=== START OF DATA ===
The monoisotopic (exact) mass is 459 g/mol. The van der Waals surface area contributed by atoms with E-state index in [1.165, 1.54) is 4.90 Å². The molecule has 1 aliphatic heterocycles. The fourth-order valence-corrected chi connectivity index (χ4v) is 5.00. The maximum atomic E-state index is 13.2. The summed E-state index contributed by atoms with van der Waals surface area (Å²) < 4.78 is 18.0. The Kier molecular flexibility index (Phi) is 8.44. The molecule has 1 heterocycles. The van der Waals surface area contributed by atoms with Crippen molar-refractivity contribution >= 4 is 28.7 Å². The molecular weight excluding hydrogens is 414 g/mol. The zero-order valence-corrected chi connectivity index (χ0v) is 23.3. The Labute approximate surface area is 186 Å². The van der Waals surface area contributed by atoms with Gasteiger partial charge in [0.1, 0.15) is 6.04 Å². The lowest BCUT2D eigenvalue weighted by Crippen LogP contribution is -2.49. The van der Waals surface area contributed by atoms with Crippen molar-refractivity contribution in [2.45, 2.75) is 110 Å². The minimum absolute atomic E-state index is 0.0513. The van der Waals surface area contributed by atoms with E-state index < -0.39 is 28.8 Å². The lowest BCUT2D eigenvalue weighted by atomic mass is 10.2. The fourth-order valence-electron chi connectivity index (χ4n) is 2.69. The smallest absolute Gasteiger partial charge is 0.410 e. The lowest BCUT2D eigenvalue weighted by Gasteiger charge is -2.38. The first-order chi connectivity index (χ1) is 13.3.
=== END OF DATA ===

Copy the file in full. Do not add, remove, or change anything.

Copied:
The monoisotopic (exact) mass is 459 g/mol. The van der Waals surface area contributed by atoms with E-state index in [1.165, 1.54) is 4.90 Å². The molecule has 1 aliphatic heterocycles. The fourth-order valence-corrected chi connectivity index (χ4v) is 5.00. The maximum atomic E-state index is 13.2. The summed E-state index contributed by atoms with van der Waals surface area (Å²) < 4.78 is 18.0. The Kier molecular flexibility index (Phi) is 8.44. The molecule has 1 heterocycles. The van der Waals surface area contributed by atoms with Crippen molar-refractivity contribution >= 4 is 28.7 Å². The molecular weight excluding hydrogens is 414 g/mol. The zero-order valence-corrected chi connectivity index (χ0v) is 23.3. The Labute approximate surface area is 186 Å². The van der Waals surface area contributed by atoms with Gasteiger partial charge in [0.1, 0.15) is 6.04 Å². The lowest BCUT2D eigenvalue weighted by Crippen LogP contribution is -2.49. The van der Waals surface area contributed by atoms with Crippen molar-refractivity contribution in [2.45, 2.75) is 110 Å². The minimum absolute atomic E-state index is 0.0513. The van der Waals surface area contributed by atoms with E-state index < -0.39 is 28.8 Å². The lowest BCUT2D eigenvalue weighted by atomic mass is 10.2. The fourth-order valence-electron chi connectivity index (χ4n) is 2.69. The smallest absolute Gasteiger partial charge is 0.410 e. The lowest BCUT2D eigenvalue weighted by Gasteiger charge is -2.38. The first-order chi connectivity index (χ1) is 13.3.